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Robert Frost said, “Home is the place where, when you have to go there, they have to take you in.” Well, my book group is the people who, when you screw up the dessert, they’ll still eat it and say “yum.”

I had signed up for dessert. It all started so innocently — cake and ice cream, easy, right? So I made a 1-2-3-4 cake from a really old stack of recipes that is somehow connected to Grammy (more on that another time). Great, simple cake, three layers, not too thick so there’s plenty of room for icing.

Then I started the icing. Again, a Gram recipe, this one marked as “Excellent!” in her handwriting. Caramel icing, meaning lots of light brown sugar, melted and swirling with cream, butter and vanilla. The kitchen smelled heavenly.

The trouble showed itself when I had to let the icing cool to room temperature, then beat it to thicken it up. Hmm, not much time. And I had used one of my favorite All-Clad pots, very heavy and thus superb at holding heat. I pulled out the arsenal of “cool it down” activities: The fridge for a bit. Ice cubes in a bowl, set the pot into that. Blowing on the bottom of the pot. Raking my fingers through my hair.

The icing would not set.

It was 7:30, time to actually BE at book group. I had three lovely layers of cake, two pints of ice cream . . . and a huge pot of caramel “sauce.”

I schlepped it all off to book group, arriving late and frazzled. In the warmth of that familiar circle of friends, I started to calm down. It helped tremendously that we were eating Bettina’s great food (for those of you who don’t know Loulies, that’s Bettina and Suzanne, and you want to know their food).

And the solution dawned: If the icing would not set, then I’d shred the cake too. Done. A pile of palm-sized cake chunks, piled on the antique cake plate and served with Bettina’s silver tongs, went around the table followed by ice cream — and the icing in a pitcher.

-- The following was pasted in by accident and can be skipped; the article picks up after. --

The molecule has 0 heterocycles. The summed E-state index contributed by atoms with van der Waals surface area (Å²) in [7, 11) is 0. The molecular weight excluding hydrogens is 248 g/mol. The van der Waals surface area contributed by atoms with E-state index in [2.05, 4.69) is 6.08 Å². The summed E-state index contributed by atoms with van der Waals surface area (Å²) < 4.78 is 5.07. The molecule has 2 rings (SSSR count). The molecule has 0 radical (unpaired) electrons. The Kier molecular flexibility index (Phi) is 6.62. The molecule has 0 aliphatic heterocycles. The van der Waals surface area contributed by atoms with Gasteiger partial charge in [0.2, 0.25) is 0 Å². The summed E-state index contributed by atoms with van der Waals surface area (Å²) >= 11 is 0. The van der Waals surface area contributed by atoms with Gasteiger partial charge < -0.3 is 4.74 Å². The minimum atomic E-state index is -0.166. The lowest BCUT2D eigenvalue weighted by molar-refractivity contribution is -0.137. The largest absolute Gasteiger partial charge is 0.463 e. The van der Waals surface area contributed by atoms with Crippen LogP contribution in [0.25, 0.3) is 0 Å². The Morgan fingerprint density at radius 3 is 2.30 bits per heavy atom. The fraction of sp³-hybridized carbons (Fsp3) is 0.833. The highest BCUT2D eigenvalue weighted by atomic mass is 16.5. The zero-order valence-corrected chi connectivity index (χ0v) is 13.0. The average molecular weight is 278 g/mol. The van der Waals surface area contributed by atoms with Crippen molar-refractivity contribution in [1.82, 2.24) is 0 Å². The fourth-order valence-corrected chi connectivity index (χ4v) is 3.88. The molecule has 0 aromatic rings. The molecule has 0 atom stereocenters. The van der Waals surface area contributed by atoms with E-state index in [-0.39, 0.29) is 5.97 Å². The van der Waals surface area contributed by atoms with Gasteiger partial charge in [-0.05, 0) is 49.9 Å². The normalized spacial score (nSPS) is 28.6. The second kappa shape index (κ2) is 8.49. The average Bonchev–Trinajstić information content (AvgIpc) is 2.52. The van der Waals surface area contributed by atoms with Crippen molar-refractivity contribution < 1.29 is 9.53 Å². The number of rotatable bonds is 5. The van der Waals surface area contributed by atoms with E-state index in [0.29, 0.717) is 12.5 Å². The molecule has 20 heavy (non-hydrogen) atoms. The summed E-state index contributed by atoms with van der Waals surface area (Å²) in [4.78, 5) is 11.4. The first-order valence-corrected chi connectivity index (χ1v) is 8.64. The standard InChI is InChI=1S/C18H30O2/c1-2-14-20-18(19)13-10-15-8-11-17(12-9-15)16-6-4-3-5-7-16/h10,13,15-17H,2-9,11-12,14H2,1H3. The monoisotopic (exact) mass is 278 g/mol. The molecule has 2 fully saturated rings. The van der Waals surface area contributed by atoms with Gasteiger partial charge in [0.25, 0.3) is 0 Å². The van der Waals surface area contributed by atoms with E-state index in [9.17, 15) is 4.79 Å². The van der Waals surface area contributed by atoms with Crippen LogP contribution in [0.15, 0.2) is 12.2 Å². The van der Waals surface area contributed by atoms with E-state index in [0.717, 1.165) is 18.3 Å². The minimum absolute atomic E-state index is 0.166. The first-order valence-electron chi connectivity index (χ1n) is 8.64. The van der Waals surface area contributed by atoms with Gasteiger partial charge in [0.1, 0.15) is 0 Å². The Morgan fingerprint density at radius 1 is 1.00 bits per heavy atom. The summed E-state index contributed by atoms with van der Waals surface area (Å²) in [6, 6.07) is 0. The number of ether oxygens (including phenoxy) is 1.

I love my book group: They said “yum,” and poured on the icing.

Caramel sauce (not icing) from Baking Family

I-Love-My-Book-Group Caramel Sauce

Serves 10 readers, plus a husband and three boys who came home later

  • 4-1/2 cups light brown sugar
  • 1-1/2 cups light cream
  • 3/4 teaspoon salt
  • 1/2 cup butter (1 stick)
  • 1-1/2 teaspoons vanilla extract
Combine the sugar, cream and salt in a big-enough saucepan for them to boil up. Cook over medium heat, stirring, until the sugar dissolves. Continue cooking until the mixture forms a very soft ball in cold water, about 230°F if you have a candy thermometer. Remove mixture from heat and stir in the butter. Cool to lukewarm, or until it’s time to take the sauce somewhere. Add vanilla and mix in well.

In my family, pecan pie was not really our thing. Dad made something called Chess Pie, and we fondly referred to it as “pecan pie without the pecans” — which we did not miss at all.

On a troll through Grammy’s marked-up cookbooks, though, I found a recipe for pecan pie that caught my eye. Why? No corn syrup. Most pecan pies are held together with a minor bucket-full of light corn syrup. Not necessarily a bad thing, but I’m a fan of having my sweetness taste like sugar.

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